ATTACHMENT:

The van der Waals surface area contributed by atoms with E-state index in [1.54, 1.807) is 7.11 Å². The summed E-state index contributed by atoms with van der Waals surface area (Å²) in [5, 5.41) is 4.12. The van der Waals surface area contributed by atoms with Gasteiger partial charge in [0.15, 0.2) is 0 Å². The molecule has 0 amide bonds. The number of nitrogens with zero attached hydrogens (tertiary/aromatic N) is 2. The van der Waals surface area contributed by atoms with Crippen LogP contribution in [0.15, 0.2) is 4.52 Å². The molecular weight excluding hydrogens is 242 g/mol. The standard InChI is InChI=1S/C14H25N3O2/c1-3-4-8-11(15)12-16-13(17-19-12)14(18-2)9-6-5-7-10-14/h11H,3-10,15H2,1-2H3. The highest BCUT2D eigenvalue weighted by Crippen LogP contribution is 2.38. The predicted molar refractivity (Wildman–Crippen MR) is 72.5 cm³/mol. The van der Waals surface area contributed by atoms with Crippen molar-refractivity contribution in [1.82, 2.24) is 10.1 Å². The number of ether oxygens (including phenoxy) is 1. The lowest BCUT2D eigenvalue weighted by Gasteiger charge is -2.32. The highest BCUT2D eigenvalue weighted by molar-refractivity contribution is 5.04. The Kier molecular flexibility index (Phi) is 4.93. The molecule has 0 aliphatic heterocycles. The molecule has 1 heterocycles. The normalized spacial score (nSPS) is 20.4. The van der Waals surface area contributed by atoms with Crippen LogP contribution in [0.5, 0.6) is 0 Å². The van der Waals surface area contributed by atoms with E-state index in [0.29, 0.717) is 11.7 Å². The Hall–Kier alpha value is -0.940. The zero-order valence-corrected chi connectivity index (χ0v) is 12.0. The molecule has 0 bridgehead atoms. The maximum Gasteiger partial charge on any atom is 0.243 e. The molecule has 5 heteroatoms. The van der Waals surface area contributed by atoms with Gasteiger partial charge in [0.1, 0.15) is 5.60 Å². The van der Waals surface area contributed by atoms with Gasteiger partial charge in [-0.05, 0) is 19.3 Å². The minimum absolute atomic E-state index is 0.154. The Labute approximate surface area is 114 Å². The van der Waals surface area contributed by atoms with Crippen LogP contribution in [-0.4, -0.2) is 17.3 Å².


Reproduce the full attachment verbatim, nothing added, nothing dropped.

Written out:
The van der Waals surface area contributed by atoms with E-state index in [1.54, 1.807) is 7.11 Å². The summed E-state index contributed by atoms with van der Waals surface area (Å²) in [5, 5.41) is 4.12. The van der Waals surface area contributed by atoms with Gasteiger partial charge in [0.15, 0.2) is 0 Å². The molecule has 0 amide bonds. The number of nitrogens with zero attached hydrogens (tertiary/aromatic N) is 2. The van der Waals surface area contributed by atoms with Crippen LogP contribution in [0.15, 0.2) is 4.52 Å². The molecular weight excluding hydrogens is 242 g/mol. The standard InChI is InChI=1S/C14H25N3O2/c1-3-4-8-11(15)12-16-13(17-19-12)14(18-2)9-6-5-7-10-14/h11H,3-10,15H2,1-2H3. The highest BCUT2D eigenvalue weighted by Crippen LogP contribution is 2.38. The predicted molar refractivity (Wildman–Crippen MR) is 72.5 cm³/mol. The van der Waals surface area contributed by atoms with Crippen molar-refractivity contribution in [1.82, 2.24) is 10.1 Å². The number of ether oxygens (including phenoxy) is 1. The lowest BCUT2D eigenvalue weighted by Gasteiger charge is -2.32. The highest BCUT2D eigenvalue weighted by molar-refractivity contribution is 5.04. The Kier molecular flexibility index (Phi) is 4.93. The molecule has 0 aliphatic heterocycles. The molecule has 1 heterocycles. The normalized spacial score (nSPS) is 20.4. The van der Waals surface area contributed by atoms with Crippen LogP contribution in [0.5, 0.6) is 0 Å². The van der Waals surface area contributed by atoms with E-state index in [0.29, 0.717) is 11.7 Å². The Hall–Kier alpha value is -0.940. The zero-order valence-corrected chi connectivity index (χ0v) is 12.0. The molecule has 0 bridgehead atoms. The maximum Gasteiger partial charge on any atom is 0.243 e. The molecule has 5 heteroatoms. The van der Waals surface area contributed by atoms with Gasteiger partial charge in [0.1, 0.15) is 5.60 Å². The van der Waals surface area contributed by atoms with Gasteiger partial charge in [-0.05, 0) is 19.3 Å². The minimum absolute atomic E-state index is 0.154. The Labute approximate surface area is 114 Å². The van der Waals surface area contributed by atoms with Crippen LogP contribution in [-0.4, -0.2) is 17.3 Å².